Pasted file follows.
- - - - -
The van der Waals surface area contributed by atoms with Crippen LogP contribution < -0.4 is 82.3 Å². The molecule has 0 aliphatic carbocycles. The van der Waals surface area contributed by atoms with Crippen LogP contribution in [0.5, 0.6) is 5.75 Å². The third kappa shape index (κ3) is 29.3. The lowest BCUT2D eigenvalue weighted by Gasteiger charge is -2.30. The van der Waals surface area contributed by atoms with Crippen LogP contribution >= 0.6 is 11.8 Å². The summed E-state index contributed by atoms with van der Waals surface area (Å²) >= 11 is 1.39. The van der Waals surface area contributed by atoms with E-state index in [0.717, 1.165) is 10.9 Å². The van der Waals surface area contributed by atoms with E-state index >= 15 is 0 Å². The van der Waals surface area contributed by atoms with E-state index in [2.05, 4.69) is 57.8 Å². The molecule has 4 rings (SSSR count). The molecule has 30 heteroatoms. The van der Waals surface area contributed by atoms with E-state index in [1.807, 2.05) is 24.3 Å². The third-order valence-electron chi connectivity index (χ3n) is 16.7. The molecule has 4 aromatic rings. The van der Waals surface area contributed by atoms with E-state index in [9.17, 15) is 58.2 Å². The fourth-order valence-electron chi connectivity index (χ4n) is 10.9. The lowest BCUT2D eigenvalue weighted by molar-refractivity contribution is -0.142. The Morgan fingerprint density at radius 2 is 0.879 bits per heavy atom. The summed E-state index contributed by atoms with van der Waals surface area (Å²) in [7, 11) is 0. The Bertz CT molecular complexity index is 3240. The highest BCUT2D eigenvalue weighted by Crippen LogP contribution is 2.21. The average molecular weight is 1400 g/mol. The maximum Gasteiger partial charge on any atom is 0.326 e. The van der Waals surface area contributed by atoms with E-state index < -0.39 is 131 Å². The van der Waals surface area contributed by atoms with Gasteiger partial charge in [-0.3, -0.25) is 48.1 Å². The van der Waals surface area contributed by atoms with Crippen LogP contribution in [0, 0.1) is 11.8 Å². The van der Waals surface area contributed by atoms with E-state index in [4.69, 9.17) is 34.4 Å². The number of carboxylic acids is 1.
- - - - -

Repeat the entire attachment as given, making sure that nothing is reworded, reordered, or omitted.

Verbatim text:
The van der Waals surface area contributed by atoms with Crippen LogP contribution < -0.4 is 82.3 Å². The molecule has 0 aliphatic carbocycles. The van der Waals surface area contributed by atoms with Crippen LogP contribution in [0.5, 0.6) is 5.75 Å². The third kappa shape index (κ3) is 29.3. The lowest BCUT2D eigenvalue weighted by Gasteiger charge is -2.30. The van der Waals surface area contributed by atoms with Crippen LogP contribution >= 0.6 is 11.8 Å². The summed E-state index contributed by atoms with van der Waals surface area (Å²) >= 11 is 1.39. The van der Waals surface area contributed by atoms with E-state index in [0.717, 1.165) is 10.9 Å². The van der Waals surface area contributed by atoms with E-state index >= 15 is 0 Å². The van der Waals surface area contributed by atoms with E-state index in [2.05, 4.69) is 57.8 Å². The molecule has 4 rings (SSSR count). The molecule has 30 heteroatoms. The van der Waals surface area contributed by atoms with E-state index in [1.807, 2.05) is 24.3 Å². The third-order valence-electron chi connectivity index (χ3n) is 16.7. The molecule has 4 aromatic rings. The van der Waals surface area contributed by atoms with E-state index in [9.17, 15) is 58.2 Å². The fourth-order valence-electron chi connectivity index (χ4n) is 10.9. The lowest BCUT2D eigenvalue weighted by molar-refractivity contribution is -0.142. The Morgan fingerprint density at radius 2 is 0.879 bits per heavy atom. The summed E-state index contributed by atoms with van der Waals surface area (Å²) in [7, 11) is 0. The Bertz CT molecular complexity index is 3240. The highest BCUT2D eigenvalue weighted by Crippen LogP contribution is 2.21. The average molecular weight is 1400 g/mol. The maximum Gasteiger partial charge on any atom is 0.326 e. The van der Waals surface area contributed by atoms with E-state index < -0.39 is 131 Å². The van der Waals surface area contributed by atoms with Gasteiger partial charge in [-0.3, -0.25) is 48.1 Å². The van der Waals surface area contributed by atoms with Crippen LogP contribution in [0, 0.1) is 11.8 Å². The van der Waals surface area contributed by atoms with E-state index in [4.69, 9.17) is 34.4 Å². The number of carboxylic acids is 1.